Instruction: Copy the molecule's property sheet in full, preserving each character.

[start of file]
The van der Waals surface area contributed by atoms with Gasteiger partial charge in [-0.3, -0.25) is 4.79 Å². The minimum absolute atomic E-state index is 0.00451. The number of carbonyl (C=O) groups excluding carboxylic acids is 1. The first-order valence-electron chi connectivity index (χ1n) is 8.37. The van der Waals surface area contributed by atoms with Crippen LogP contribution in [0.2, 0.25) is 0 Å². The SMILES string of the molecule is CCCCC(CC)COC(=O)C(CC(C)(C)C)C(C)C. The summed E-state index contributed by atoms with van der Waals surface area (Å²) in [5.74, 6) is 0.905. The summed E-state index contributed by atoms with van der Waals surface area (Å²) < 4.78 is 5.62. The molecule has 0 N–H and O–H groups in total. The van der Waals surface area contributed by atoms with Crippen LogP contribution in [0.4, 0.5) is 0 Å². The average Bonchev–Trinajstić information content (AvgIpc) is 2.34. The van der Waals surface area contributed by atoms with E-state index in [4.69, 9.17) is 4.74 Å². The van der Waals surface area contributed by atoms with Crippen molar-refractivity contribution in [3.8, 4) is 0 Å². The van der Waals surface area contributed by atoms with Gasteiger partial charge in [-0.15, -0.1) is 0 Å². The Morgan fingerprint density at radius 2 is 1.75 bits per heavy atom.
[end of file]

The van der Waals surface area contributed by atoms with Gasteiger partial charge in [-0.3, -0.25) is 4.79 Å². The minimum absolute atomic E-state index is 0.00451. The number of carbonyl (C=O) groups excluding carboxylic acids is 1. The first-order valence-electron chi connectivity index (χ1n) is 8.37. The van der Waals surface area contributed by atoms with Crippen LogP contribution in [0.2, 0.25) is 0 Å². The SMILES string of the molecule is CCCCC(CC)COC(=O)C(CC(C)(C)C)C(C)C. The summed E-state index contributed by atoms with van der Waals surface area (Å²) in [5.74, 6) is 0.905. The summed E-state index contributed by atoms with van der Waals surface area (Å²) < 4.78 is 5.62. The molecule has 0 N–H and O–H groups in total. The van der Waals surface area contributed by atoms with Crippen LogP contribution in [0.4, 0.5) is 0 Å². The average Bonchev–Trinajstić information content (AvgIpc) is 2.34. The van der Waals surface area contributed by atoms with E-state index in [4.69, 9.17) is 4.74 Å². The van der Waals surface area contributed by atoms with Crippen molar-refractivity contribution in [3.8, 4) is 0 Å². The van der Waals surface area contributed by atoms with Gasteiger partial charge in [-0.15, -0.1) is 0 Å². The Morgan fingerprint density at radius 2 is 1.75 bits per heavy atom.